“The Emperor’s New Clothes” is a short tale written by Danish author Hans Christian Andersen, about two weavers who promise an emperor a new suit of clothes that they say is invisible to those who are unfit for their positions, stupid, or incompetent – while in reality, they make no clothes at all, making everyone believe the clothes are invisible to them. When the emperor parades before his subjects in his new “clothes”, no one dares to say that they do not see any suit of clothes on him for fear that they will be seen as stupid. Finally a child cries out, “But he isn’t wearing anything at all!”
When I meet a CEO for the first time, when he or she has asked for my help with some organizational obstacle – my first question is always “Where do you get the truth from?” I want to know who in the CEO’s inner circle has the confidence to speak freely to the head honcho, especially about sensitive issues.
Sometimes, there’s a person on the executive team who’s known the CEO so long that there’s no pretense any more (and typically the truth-teller’s employment agreement makes it hard for the CEO to get mad one day and say ‘Off with his head!’ without financial consequences). Sometimes if a CEO is lucky, the exec team bands together as a unified truth-telling squad, and then staff meetings are often knock-down drag-outs, maddening and emotional but with reality threaded through them.
Sometimes – most of the time – the CEO tells me “Well, I rely on my team to tell me the truth” and then I meet the team, and see the dynamic that keeps them locked together in a dysfunctional chorus of Why No Your Majesty, Your Outfit Looks Perfectly Fine to Me.
It is hard to say unpopular things to powerful people. That should go without saying and every CEO should take that reality into account, but I am here to tell you that many CEOs don’t. Here’s why: they are human. They like to have their ideas applauded. They don’t like to be told “No” or “That plan doesn’t seem to make a lot of sense” or “What have you been smoking?” They have ideas and they want people to act on them.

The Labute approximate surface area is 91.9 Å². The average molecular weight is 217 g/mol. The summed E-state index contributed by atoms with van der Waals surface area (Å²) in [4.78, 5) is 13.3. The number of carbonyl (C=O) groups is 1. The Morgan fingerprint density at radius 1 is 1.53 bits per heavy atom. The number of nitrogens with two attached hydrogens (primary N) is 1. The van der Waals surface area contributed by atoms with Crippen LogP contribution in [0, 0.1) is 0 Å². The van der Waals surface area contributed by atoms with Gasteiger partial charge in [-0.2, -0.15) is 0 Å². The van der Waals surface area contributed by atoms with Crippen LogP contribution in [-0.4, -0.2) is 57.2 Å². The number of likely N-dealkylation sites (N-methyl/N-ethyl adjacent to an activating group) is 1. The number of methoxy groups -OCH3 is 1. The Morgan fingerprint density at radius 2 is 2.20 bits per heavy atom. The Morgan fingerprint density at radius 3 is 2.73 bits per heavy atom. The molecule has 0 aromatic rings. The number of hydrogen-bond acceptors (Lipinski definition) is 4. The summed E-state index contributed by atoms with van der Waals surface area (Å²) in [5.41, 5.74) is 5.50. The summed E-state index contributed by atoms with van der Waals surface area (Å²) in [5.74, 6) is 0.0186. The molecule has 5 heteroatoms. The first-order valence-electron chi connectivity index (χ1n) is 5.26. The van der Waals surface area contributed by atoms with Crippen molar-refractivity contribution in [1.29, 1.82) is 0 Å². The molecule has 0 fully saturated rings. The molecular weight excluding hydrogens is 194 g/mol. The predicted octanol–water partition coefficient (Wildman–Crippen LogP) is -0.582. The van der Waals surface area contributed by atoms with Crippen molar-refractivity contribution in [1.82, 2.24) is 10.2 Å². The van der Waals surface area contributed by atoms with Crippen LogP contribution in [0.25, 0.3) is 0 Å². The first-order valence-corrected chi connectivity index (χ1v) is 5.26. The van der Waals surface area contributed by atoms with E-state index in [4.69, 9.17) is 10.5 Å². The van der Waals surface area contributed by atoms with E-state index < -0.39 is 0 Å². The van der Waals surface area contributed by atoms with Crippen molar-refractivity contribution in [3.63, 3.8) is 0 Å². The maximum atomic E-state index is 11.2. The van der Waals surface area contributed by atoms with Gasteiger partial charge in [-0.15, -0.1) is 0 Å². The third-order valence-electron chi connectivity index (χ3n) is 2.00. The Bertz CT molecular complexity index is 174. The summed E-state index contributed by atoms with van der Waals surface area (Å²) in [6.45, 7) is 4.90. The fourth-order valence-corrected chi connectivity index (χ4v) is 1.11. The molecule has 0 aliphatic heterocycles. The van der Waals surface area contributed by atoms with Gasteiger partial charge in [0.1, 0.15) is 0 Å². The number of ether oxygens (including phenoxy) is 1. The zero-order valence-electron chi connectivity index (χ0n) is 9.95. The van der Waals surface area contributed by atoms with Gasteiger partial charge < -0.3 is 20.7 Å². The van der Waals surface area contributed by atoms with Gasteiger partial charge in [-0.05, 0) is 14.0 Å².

Let’s face it, we don’t put milquetoast nebbishes in the CEO spot very often. We put commanding, decisive Alpha Males (and a few females) in the CEO’s chair, so we can’t pretend to be surprised when they aren’t spending tons of time begging for their subordinates’ feedback and input. We made our CEO-leadership-style bed, you might say – “we” being the Board of Directors that likes the cut of a hard-hitting CEO’s jib. We put decision-makers in charge, and much or most of the time, any input that’s out of line with the CEO’s vision is marginalized if not squelched outright. That’s a bad thing for customers, employees and shareholders, but it’s common as rain. Here’s why: physics.
Entropy is a feature of the universe and pretty much every closed system. Physical things break down over time – leaves fall off the trees and scatter, and an egg that falls off the edge of a table lies in pieces and yolky puddles on the floor. Broken eggs don’t gather themselves back up into their shells very often. Things tend to fall apart and decay. When an organization is itself a closed system, the same entropy holds sway.
If you are in a position of power, what would you do when someone speaks shocking truth to you?